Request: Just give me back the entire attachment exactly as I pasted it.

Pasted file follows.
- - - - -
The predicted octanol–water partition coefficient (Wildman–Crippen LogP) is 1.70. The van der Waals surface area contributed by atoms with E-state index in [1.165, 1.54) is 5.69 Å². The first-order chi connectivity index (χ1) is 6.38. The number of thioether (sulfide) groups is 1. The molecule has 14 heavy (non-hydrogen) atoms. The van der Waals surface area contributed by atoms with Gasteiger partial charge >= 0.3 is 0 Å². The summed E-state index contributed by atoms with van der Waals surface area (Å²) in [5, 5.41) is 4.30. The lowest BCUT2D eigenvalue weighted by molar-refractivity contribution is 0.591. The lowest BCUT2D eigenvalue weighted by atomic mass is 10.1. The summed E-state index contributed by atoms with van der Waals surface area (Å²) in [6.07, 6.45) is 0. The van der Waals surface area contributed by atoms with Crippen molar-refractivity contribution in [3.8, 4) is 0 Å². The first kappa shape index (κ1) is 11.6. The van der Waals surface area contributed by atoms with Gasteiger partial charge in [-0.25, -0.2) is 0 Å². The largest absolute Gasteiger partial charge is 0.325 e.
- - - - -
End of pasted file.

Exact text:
The predicted octanol–water partition coefficient (Wildman–Crippen LogP) is 1.70. The van der Waals surface area contributed by atoms with E-state index in [1.165, 1.54) is 5.69 Å². The first-order chi connectivity index (χ1) is 6.38. The number of thioether (sulfide) groups is 1. The molecule has 14 heavy (non-hydrogen) atoms. The van der Waals surface area contributed by atoms with Gasteiger partial charge >= 0.3 is 0 Å². The summed E-state index contributed by atoms with van der Waals surface area (Å²) in [5, 5.41) is 4.30. The lowest BCUT2D eigenvalue weighted by molar-refractivity contribution is 0.591. The lowest BCUT2D eigenvalue weighted by atomic mass is 10.1. The summed E-state index contributed by atoms with van der Waals surface area (Å²) in [6.07, 6.45) is 0. The van der Waals surface area contributed by atoms with Crippen molar-refractivity contribution in [3.8, 4) is 0 Å². The first kappa shape index (κ1) is 11.6. The van der Waals surface area contributed by atoms with Gasteiger partial charge in [-0.25, -0.2) is 0 Å². The largest absolute Gasteiger partial charge is 0.325 e.